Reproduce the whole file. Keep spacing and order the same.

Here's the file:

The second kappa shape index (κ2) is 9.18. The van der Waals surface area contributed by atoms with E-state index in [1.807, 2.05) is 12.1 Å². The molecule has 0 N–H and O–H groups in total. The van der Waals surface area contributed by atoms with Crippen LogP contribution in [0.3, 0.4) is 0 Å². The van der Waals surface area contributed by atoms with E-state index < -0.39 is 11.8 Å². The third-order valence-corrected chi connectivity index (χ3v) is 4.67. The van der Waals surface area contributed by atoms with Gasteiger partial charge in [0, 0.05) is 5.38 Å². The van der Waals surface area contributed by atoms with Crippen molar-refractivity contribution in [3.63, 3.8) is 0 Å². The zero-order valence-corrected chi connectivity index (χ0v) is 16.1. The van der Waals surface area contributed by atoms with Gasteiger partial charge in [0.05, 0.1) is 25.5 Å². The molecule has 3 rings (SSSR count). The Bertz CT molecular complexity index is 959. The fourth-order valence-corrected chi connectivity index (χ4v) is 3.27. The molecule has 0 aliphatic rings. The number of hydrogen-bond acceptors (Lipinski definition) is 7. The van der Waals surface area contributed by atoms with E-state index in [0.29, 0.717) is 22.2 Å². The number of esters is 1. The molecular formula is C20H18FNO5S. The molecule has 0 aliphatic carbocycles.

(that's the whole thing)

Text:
The second kappa shape index (κ2) is 9.18. The van der Waals surface area contributed by atoms with E-state index in [1.807, 2.05) is 12.1 Å². The molecule has 0 N–H and O–H groups in total. The van der Waals surface area contributed by atoms with Crippen LogP contribution in [0.3, 0.4) is 0 Å². The van der Waals surface area contributed by atoms with E-state index < -0.39 is 11.8 Å². The third-order valence-corrected chi connectivity index (χ3v) is 4.67. The van der Waals surface area contributed by atoms with Gasteiger partial charge in [0, 0.05) is 5.38 Å². The van der Waals surface area contributed by atoms with Crippen molar-refractivity contribution in [3.63, 3.8) is 0 Å². The zero-order valence-corrected chi connectivity index (χ0v) is 16.1. The van der Waals surface area contributed by atoms with Gasteiger partial charge in [0.05, 0.1) is 25.5 Å². The molecule has 3 rings (SSSR count). The Bertz CT molecular complexity index is 959. The fourth-order valence-corrected chi connectivity index (χ4v) is 3.27. The molecule has 0 aliphatic rings. The number of hydrogen-bond acceptors (Lipinski definition) is 7. The van der Waals surface area contributed by atoms with E-state index in [0.29, 0.717) is 22.2 Å². The number of esters is 1. The molecular formula is C20H18FNO5S. The molecule has 0 aliphatic carbocycles.